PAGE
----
New Snail Species discovered in Meghalaya’s Mawsmai cave

admin November 10, 2021
Updated 2021/11/10 at 1:48 PM

Georissa mawsmaiensis, a new snail species, was recently found in Mawsmai, a limestone cave in Meghalaya, 170 years after the previous such finding.

WH Benson collected and described Georissa saritta, a member of the same genus as the recent specimen, from the Musmai (Mawsmai now) valley near Cherrapunjee in 1851.

The finding was published in the Journal of Conchology this time. Nipu Kumar Das and NA Aravind of Bengaluru’s Ashoka Trust for Research in Ecology and the Environment (ATREE) were engaged in the finding.

The biologists, on the other hand, are concerned that the large number of tourists visiting the cave would pose a serious danger to the species.

The Mawsmai cave is one of Meghalaya’s most popular tourist destinations. Artificial lights, as well as a cemented floor and stairs, have been added to improve the cave’s looks. These changes, along with the huge visitor inflow, might put this micro snail species, as well as other cave faunas, in jeopardy.

Meghalaya is well-known for its caverns, which attract a large number of visitors. According to the tourist website for Meghalaya,

The caverns of Meghalaya are created when water meets limestone and sandstone, producing strange forms and eco-systems under our feet that hide stunning structures, uncommon animals, and millions of year old fossils.

“We’re still learning about these complicated cave systems,” it continues, “and many places have yet to be explored at all.” Every year during the dry season, experienced spelunkers and properly prepared explorers forge into the underground frontiers on Meghalaya’s southern border.”

Approximately 1,700 caves have been identified in Meghalaya to far, with many more still to be found. According to researchers, only the Siju cave’s wildlife has been well-documented, while investigations on other caves have been restricted.

Georissa species may be found in Africa, Asia, and the Pacific, and have been documented from all three continents. They are, however, restricted to microhabitats consisting of limestone caves or karst landscapes created by limestone dissolution.

Georissa may be found in soil or underground environments in both lowland tropical and high altitude evergreen forests, as well as on calcium-rich rock surfaces.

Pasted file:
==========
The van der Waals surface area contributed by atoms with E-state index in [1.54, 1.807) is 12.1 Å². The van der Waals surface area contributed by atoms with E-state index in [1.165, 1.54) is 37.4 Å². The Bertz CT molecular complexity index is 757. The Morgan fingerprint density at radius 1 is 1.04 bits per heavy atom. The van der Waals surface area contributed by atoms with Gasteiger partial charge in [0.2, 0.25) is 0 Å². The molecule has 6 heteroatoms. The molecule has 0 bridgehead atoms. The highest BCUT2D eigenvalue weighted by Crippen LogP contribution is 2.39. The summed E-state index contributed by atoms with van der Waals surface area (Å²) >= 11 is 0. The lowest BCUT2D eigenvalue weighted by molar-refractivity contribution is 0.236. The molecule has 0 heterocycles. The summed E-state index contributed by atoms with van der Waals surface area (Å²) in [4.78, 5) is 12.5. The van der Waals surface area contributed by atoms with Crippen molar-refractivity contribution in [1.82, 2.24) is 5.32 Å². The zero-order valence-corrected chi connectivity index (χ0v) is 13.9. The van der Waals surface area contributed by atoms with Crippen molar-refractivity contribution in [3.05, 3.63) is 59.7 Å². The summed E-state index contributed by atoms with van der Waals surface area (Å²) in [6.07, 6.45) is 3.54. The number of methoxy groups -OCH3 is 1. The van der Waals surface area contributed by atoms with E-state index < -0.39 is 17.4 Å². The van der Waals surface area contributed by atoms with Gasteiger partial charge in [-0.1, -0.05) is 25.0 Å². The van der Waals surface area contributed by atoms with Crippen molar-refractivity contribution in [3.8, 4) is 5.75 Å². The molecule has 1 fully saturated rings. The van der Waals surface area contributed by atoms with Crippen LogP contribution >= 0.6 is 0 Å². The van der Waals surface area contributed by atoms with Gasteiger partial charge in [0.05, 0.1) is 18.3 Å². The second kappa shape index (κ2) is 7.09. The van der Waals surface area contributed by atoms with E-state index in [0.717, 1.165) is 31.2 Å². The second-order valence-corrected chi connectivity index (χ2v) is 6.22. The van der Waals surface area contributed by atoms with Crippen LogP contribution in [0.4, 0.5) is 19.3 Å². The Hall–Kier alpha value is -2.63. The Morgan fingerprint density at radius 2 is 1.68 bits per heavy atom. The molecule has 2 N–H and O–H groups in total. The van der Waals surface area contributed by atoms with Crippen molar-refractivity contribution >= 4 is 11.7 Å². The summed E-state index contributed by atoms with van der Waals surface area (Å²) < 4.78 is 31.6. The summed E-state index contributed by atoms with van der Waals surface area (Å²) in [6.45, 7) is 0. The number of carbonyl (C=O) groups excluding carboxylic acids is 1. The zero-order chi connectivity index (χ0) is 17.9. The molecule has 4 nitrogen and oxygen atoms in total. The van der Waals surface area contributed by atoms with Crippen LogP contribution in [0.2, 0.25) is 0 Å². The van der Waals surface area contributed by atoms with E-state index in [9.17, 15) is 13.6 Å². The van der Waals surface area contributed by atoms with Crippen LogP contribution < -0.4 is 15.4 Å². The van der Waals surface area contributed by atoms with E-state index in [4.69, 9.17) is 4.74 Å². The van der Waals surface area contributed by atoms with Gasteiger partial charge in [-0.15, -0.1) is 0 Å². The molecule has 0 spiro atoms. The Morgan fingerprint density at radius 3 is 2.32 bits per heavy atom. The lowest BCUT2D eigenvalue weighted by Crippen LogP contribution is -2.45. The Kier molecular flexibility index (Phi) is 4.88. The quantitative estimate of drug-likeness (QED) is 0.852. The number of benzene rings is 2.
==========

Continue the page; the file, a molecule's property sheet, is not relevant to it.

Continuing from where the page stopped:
During a field assessment of Mawsmai in the first week of August 2018, Das and Aravind gathered Georissa samples. Specimens were obtained around 4-5 metres inside the cave entrance on the surface of damp limestone rocks. With the exception of a few artificial lights, the cave was pitch black.

They next compared their specimen to G saritta Benson’s 1851 photographs. The images were supplied to them by Tom White of the Natural History Museum in London.

Das said that the new species differed from Georissa sarrita in terms of shell morphology, ranging from shell size variation to the presence of four pronounced spiral striations on the shell’s body whorls.

“In Georissa sarrita, there are seven spiral striations counted from the suture to the aperture in apertural view,” he stated.

This area of India, according to Das and Aravind, is underexplored despite its abundant biodiversity. They stated that a more thorough examination of limestone caves in Meghalaya and other regions of India might produce intriguing snail fauna, including numerous new Georissa species.

The caverns of Meghalaya have been home to five different kinds of cave snails. There might be additional species still to be discovered. More than 100 species have been documented in Southeast Asia, where comparable caves exist.

The Mawsmai cave is located in Mawsmai, a tiny town in the East Khasi Hills area of Meghalaya, about four kilometres from Cherrapunjee (Sohra). In the Khasi language, the name ‘Mawsmai’ means ‘Oath Stone.’ The cave is referred to as ‘Krem’ by the Khasi people.

The Kynshi river, which originates in the East Khasi Hills, has an indirect impact on Mawsmai cave, which is situated at a height of 1,195 metres above sea level.


Source: DownToEarth

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